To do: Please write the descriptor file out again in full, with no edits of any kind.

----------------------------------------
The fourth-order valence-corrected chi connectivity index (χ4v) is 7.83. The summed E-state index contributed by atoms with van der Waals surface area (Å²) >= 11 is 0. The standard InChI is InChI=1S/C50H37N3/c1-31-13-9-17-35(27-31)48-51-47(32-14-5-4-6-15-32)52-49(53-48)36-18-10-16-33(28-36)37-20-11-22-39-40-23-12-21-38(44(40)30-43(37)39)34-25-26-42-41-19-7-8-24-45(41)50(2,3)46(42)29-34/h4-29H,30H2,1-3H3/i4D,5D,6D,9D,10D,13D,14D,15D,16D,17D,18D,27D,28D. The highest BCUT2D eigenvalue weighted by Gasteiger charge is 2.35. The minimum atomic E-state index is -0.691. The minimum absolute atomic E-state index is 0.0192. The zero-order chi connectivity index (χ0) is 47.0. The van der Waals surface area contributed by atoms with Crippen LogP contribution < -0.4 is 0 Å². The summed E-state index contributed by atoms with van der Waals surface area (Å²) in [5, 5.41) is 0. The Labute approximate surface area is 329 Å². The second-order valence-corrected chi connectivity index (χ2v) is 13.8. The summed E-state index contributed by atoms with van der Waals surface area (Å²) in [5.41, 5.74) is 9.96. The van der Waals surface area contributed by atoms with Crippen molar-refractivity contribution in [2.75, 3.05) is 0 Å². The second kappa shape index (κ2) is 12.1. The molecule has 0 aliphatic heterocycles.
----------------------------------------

The fourth-order valence-corrected chi connectivity index (χ4v) is 7.83. The summed E-state index contributed by atoms with van der Waals surface area (Å²) >= 11 is 0. The standard InChI is InChI=1S/C50H37N3/c1-31-13-9-17-35(27-31)48-51-47(32-14-5-4-6-15-32)52-49(53-48)36-18-10-16-33(28-36)37-20-11-22-39-40-23-12-21-38(44(40)30-43(37)39)34-25-26-42-41-19-7-8-24-45(41)50(2,3)46(42)29-34/h4-29H,30H2,1-3H3/i4D,5D,6D,9D,10D,13D,14D,15D,16D,17D,18D,27D,28D. The highest BCUT2D eigenvalue weighted by Gasteiger charge is 2.35. The minimum atomic E-state index is -0.691. The minimum absolute atomic E-state index is 0.0192. The zero-order chi connectivity index (χ0) is 47.0. The van der Waals surface area contributed by atoms with Crippen LogP contribution < -0.4 is 0 Å². The summed E-state index contributed by atoms with van der Waals surface area (Å²) in [5, 5.41) is 0. The Labute approximate surface area is 329 Å². The second-order valence-corrected chi connectivity index (χ2v) is 13.8. The summed E-state index contributed by atoms with van der Waals surface area (Å²) in [5.41, 5.74) is 9.96. The van der Waals surface area contributed by atoms with Crippen molar-refractivity contribution in [2.75, 3.05) is 0 Å². The second kappa shape index (κ2) is 12.1. The molecule has 0 aliphatic heterocycles.